The Joy of Tube Lights With the Lume Cube Tube Light Mini and XL

The Joy of Tube Lights With the Lume Cube Tube Light Mini and XL

Today, I’ll share two new additions to my lighting kit when keeping it small.

Perhaps it’s because I’m just wrapping up shooting a large scale film production, shot with a big camera, shot with even bigger lights. But I could really use something small in my life right now. Don’t get me wrong. What I shot was 100% worth the weight I had to carry to commit it to film in the way that I wanted. But, with principal photography in the rearview, my biceps are perfectly primed for a break.

A couple years ago, a basketball coach in the NBA had a problem. He had some of the most skilled players in the league. Only problem? None of them were particularly tall. This might not be an issue if you were coaching a chess team. But, in the NBA, height is kind of a big deal. But, rather than sit around and bemoan his predicament, he came up with a plan. While he couldn’t make his players any taller. What he could do was change his approach to make best use of their abilities. Pretty soon, his team started winning. And the term small ball was born.

What does this have to do with filmmaking? Well, simply put, we don’t always have all the resources we might like to take those ideas from our head and put them on film. Sometimes we lack the budget. Other times, we have plenty of budget, but the chosen location is decidedly lacking in square footage. Or, perhaps, our major problem isn’t the gear, it’s finding a way to power it when we are far away from home.

Even when I’m not still in a post shoot mental haze, I am always on the lookout for products that are both cost-effective, can be worthwhile additions to my kit and solve some of those problems listed above. It was in this frame of mind that I landed on Lume Cube’s line of tube lights, which includes the RGB Tube Light Mini and the RGB Tube Light XL.

Rapid developments in LED lighting technology have transformed the industry in recent years, allowing for smaller and lighter lighting fixtures to be used with newer cameras which are more and more sensitive to light. These LED lights come in all shapes and sizes, often replicating traditional form factors of existing lights used in film production. Tube lights bring the advantages of LED to a form factor much like those long traditional fluorescent tubes you probably have hanging overhead in your basement.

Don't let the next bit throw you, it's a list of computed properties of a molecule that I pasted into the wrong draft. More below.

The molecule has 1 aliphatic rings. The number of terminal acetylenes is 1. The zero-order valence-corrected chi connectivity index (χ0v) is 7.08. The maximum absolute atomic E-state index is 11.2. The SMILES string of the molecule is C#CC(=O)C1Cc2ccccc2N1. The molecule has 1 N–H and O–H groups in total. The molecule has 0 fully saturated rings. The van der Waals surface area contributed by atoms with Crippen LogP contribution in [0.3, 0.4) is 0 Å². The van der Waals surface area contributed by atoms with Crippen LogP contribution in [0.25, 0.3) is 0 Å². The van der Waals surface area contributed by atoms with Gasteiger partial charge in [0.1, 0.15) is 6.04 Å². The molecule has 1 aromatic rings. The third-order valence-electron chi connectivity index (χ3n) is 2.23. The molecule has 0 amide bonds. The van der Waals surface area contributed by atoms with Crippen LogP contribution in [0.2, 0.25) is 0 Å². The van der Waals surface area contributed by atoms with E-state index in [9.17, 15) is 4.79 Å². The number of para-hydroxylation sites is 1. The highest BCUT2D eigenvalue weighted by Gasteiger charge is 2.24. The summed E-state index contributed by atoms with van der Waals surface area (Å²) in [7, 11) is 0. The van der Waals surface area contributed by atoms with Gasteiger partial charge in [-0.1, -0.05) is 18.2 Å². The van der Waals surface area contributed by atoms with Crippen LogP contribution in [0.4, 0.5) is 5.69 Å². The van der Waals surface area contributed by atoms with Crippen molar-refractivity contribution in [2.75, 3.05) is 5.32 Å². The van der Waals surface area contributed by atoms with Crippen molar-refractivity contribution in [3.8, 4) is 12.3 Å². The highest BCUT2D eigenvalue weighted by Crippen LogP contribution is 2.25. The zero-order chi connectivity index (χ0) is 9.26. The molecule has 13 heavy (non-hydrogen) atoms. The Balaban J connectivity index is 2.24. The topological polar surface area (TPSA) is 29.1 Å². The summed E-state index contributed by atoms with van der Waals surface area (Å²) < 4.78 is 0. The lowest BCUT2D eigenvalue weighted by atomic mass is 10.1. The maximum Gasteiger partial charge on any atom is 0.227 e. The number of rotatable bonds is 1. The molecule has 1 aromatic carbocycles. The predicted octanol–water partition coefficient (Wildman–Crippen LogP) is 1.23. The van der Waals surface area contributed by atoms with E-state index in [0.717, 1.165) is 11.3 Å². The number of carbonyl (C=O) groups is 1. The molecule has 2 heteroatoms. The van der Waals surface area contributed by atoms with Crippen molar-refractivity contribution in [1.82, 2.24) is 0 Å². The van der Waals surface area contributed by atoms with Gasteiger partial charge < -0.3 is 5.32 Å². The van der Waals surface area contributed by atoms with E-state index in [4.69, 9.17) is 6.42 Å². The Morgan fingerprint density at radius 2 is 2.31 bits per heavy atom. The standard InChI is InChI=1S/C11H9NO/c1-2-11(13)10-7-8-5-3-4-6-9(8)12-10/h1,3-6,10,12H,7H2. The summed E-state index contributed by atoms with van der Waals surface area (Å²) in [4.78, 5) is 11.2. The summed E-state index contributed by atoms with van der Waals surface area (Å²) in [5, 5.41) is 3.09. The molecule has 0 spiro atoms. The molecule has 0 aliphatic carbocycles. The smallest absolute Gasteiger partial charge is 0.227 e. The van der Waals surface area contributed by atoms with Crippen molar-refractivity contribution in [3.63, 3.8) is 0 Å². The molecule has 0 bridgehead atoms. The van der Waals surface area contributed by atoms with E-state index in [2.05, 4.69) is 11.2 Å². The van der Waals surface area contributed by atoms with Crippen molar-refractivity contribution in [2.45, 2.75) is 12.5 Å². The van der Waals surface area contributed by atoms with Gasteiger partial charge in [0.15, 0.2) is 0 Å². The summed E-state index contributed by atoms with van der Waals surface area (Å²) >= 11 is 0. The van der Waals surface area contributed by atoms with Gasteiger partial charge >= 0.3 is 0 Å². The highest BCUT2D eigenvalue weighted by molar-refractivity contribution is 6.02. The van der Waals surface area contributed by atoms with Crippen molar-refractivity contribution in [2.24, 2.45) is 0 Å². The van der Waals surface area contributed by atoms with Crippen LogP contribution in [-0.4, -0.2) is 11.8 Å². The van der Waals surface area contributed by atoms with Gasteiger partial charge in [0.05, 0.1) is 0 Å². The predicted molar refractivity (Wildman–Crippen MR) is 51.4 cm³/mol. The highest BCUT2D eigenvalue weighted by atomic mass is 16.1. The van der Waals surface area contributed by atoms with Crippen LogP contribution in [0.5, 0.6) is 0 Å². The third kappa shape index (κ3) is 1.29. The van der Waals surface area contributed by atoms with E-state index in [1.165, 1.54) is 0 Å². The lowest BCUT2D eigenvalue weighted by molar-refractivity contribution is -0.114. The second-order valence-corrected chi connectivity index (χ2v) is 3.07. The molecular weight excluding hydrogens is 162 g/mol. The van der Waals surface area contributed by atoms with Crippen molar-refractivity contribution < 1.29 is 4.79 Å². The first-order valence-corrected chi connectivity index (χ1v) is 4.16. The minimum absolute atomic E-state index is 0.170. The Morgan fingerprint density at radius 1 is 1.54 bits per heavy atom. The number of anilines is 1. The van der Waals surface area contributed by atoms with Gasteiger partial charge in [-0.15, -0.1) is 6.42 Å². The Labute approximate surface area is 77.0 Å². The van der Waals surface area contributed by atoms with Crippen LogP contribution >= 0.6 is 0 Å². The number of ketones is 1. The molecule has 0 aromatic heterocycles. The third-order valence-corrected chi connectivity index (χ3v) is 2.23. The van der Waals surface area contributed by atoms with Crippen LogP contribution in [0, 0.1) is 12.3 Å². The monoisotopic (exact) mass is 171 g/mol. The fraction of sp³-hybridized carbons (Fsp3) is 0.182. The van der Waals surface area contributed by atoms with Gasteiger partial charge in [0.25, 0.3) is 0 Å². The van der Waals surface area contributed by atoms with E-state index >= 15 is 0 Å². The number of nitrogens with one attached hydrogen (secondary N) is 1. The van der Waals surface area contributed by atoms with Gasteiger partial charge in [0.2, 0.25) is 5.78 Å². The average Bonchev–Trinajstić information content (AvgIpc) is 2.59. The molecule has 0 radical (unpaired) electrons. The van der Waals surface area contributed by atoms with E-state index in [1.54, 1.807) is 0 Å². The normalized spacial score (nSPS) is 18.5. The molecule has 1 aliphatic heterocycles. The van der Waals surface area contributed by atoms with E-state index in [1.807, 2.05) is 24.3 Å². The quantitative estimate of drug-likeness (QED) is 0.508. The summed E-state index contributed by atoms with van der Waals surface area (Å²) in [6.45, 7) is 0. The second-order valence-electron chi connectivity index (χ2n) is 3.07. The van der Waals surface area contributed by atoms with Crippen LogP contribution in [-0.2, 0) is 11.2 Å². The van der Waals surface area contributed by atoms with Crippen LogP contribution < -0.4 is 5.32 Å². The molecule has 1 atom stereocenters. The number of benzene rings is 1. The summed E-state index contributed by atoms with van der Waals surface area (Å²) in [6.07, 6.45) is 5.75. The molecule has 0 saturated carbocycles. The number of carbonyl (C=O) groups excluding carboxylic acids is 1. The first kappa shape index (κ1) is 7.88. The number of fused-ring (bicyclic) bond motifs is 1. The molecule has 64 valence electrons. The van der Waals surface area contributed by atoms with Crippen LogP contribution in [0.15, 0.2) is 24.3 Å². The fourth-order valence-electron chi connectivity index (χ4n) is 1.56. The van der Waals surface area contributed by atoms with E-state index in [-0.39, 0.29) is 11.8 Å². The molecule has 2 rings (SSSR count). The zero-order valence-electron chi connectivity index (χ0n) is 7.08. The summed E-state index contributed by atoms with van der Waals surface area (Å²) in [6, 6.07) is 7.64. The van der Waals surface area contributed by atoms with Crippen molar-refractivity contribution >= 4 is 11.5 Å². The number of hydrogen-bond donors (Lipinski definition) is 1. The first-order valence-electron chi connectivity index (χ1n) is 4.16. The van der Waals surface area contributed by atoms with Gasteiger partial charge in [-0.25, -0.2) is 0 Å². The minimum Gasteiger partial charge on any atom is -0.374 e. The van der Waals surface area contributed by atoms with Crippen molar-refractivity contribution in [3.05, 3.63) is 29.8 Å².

The advantages of tube lights are many. For one, they are light and relatively easy to mount. Second, depending on your aesthetic, the lights can be a set design elements in and of themselves. Next time you are watching a film, TV show, or music video, play a little game and figure out how many tube lights you can spot actually in frame. While you are likely to want to hide a big HMI used to light a scene from the audience’s view, tube lights can often be used as accent lights that can appear on-screen. Because we are used to seeing fluorescent tubes as part of our normal life, we can see them on screen without them taking us out of the fantasy world of the film. Entire scenes can be lit with a few of these well-placed quasi-practicals, making them an extremely versatile lighting solution.

Lume Cube’s offerings in this space are the RGB Tube Light Mini and the XL. As you might expect, one is small, about one foot in length, while the other is longer at 4 feet. Neither is particularly heavy. The larger one is just over three pounds and one ounce. In traditional terms, the light ranges from 2,700 to 7,500 K. It can also display the full RGB spectrum. The larger unit puts out 2,000 lux at .5 meters. The smaller unit puts out 920 lux at the same distance.

Both units can run on battery power, which is incredibly important, as they will often find themselves placed in hard to reach places. At full power, the XL can run for 96 minutes, while the Mini can go 100% for 102 minutes.

For mounting the light, it comes with two female 1/4"-20s on each end, with two additional female 1/4"- 20s and one 5/8 in the center. The unit also comes with its own little detachable mini stand. Very useful if you need the unit to stand on its own in a pinch.

Both units are waterproof and shock resistant. I haven’t tried throwing mine on the ground yet to see if they’ll break. But, as someone who has dropped more than one Kino Flo tube in my life, the idea that they can withstand a bit of my clumsiness is appealing. They can be controlled either on-body or through the proprietary mobile app on your phone. Like many modern LED lights, in addition to traditional lighting, they also offer various effects packages which can be triggered when needed. Oh, and aside from keeping things bright, they can also serve as mobile charging devices with built-in powerbank capabilities.

So, yeah, lights have come a long way since I bought my first professional tungsten lighting package a few decades ago. And, best of all, the prices for these lights are becoming more and more affordable as time goes on. The XL comes in at $399.99 while the Mini costs just $149.99.

So, if you are in the mood for a bit of small ball like me, these might be a pair of lights you’d like to get into the game.

Christopher Malcolm's picture

Christopher Malcolm is a Los Angeles-based lifestyle, fitness, and advertising photographer, director, and cinematographer shooting for clients such as Nike, lululemon, ASICS, and Verizon.

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1 Comment

That's a great price for the mini. I'm sure users will lean towards buying a couple of them.